6 Common Applications of Robots In the Automotive Industry
The automotive industry has been using robots on its assembly lines for a number of production processes for more than 50 years. Today, the use of robotics in many more processes is being discussed by automakers. On these production lines, robots are more effective, reliable, scalable, and dependable. This technology has made it possible for the automotive industry to remain one of the world’s most automated supply chains and one of the largest robot users.
It takes a complicated manufacturing process with thousands of wires and parts in every vehicle to bring components to where they need to be. For an effective assembly line, there are many robotic applications that are crucial. Below we delve into some of the top applications of robots in the automotive industry.
Part Transfer and Machine Tending
Part transfer and machine tending are some of the core activities in the automotive manufacturing industry. It involves moving and positioning of both small and large parts. Ultimately, it is unsafe for human workers to move metal stamps, load and unload CNC machines, and pour molten metal into a smelter. For large industrial robots, this form of work is fine. For smaller production processes, system tending and loading/unloading activities are often performed by smaller cobots. This makes robots essential in part transfer and machine tending in this industry.
A light industrial robotic arm with “eyes” will do more accurate work as it can essentially “see” what it is doing. Here, the robot wrist has a laser and camera array that provides instant feedback to the computer. When installing a component, robots can now perform proper offsetting, since they know where it is going. With robotic vision, the installation of door panels, windshields, and fenders is more precise than the traditional robotic arm.
In a manufacturing setting, autonomous mobile robots (AMRs) and other automated vehicles, such as forklifts, can be used to move raw materials and other components from storage areas to the factory floor. For example, in Spain, Ford Motor Co. recently adopted Mobile Industrial Robots (MiR) AMRs to supply industrial and welding materials to various robot stations on the factory floor, replacing the manual process of delivering industrial and welding materials. This results in improved efficiency and speed of work.
Spot and Arc Welding
Spot welding on heavy body panels is performed by massive industrial robots with long arms and higher payload capabilities. Lighter elements such as mounts and brackets are welded by smaller robots. On every cycle, robotic tungsten inert gas (TIG) and metal inert gas (MIG) welders will place the torch in the same exact orientation. Due to the repeatable arc and speed distance, maintaining high welding standards in any development is feasible, and this is what has made automated welding processes essential in the automotive industry.
Collaborative robots on huge assembly lines operate together with other big industrial robots. To keep the assembly line running, robotic welders and handlers must work together. In order for the welding robot to perform all the scheduled welds, robot handlers need to position panels at the exact spot.
Painting, Sealing and Coating
The job of an automotive painter is not an easy one, and it is also extremely toxic. Labor shortages also make getting skilled, professional painters more difficult. This is where technology comes in handy: robotic arms can fill in the void because each coat of paint requires consistency for the job, a specialty for robots. A programmed path can be followed by robots, consistently covering large areas and limiting waste. When it comes to spraying adhesives, sealants, and primers, machines are also helpful.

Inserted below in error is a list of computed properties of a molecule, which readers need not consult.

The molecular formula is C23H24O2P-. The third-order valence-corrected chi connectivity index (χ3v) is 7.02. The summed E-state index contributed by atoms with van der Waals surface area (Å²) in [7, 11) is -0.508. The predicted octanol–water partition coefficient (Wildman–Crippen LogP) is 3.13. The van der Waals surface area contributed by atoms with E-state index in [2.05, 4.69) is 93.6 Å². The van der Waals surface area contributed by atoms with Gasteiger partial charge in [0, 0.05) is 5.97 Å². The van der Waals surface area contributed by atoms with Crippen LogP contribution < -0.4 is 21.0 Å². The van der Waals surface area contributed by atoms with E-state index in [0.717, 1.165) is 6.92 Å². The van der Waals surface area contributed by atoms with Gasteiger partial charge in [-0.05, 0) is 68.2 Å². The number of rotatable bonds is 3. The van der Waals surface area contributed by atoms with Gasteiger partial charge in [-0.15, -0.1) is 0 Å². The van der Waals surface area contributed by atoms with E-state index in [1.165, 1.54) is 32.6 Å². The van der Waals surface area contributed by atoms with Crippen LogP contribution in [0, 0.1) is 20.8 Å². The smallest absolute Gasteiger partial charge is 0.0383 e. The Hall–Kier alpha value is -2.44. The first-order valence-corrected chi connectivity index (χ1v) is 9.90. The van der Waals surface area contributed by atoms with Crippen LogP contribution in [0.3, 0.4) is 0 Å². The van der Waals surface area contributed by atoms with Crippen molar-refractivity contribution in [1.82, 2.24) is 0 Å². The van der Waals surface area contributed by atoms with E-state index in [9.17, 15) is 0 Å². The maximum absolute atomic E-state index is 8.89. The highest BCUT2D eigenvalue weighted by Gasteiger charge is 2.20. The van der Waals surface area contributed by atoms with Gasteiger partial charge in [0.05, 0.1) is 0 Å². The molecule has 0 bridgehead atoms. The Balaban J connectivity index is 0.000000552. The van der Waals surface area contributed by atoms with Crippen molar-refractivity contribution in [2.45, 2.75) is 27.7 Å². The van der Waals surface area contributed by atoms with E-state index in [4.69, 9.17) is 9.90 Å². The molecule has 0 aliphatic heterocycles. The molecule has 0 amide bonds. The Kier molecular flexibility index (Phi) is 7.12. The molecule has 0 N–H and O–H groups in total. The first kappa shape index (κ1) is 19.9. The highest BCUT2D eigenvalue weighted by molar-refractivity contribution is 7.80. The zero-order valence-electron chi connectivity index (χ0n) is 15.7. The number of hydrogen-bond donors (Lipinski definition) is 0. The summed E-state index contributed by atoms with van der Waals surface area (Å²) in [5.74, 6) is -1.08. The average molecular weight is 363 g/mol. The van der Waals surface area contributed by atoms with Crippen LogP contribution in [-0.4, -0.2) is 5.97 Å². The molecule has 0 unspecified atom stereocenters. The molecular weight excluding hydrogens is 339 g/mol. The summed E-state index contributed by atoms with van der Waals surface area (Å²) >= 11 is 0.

By delegating these potentially toxic and precision works to robots, the automotive industry has been able to reduce on health insurance costs and do the precision works faster with minimal wastage of resources.
Due to the high accuracy and expertise needed, assembly operations present great difficulties for scalable automation. Therefore, by using smart robots that operate with great accuracy and speed, many assembly processes in the industry have been automated.
Light robotic arms are used to assemble smaller parts such as motors and pumps at high speed in most automotive manufacturing plants. The heavy hitters are employed to perform other things, such as screw driving, wheel-setting, and windshield installation. All these are crucial components of any automotive industry, and the speed and accuracy with which they are carried out usually affects the overall productivity of the setup.
The use of robots in the assembly process also minimizes the risks associated with heavy lifting. This is because here, the margin of error is very small, and for humans, especially when tired, they are inadvertently prone to errors that can endanger them and bring about losses in the business.
The Bottom Line
Currently, in the automotive sector, robots are commonly used and have become an indispensable feature in a significant part of the production processes. In order to improve the efficiency and quality of goods, a huge number of manufacturers rely on adaptable robots for various tasks in their operations. This is because industrial robotics allows various challenging production line tasks to be automated and introduces versatility into the process.
From part transfer, machine tending, welding, and paint works, robots have revolutionized the way that tasks are carried out in the auto industry. With these robotic applications, the automotive industry has been able to grow in leaps and bounds in the last few years. The current market, however, needs very flexible systems that allow regular adjustments to be made to goods with minimal costs.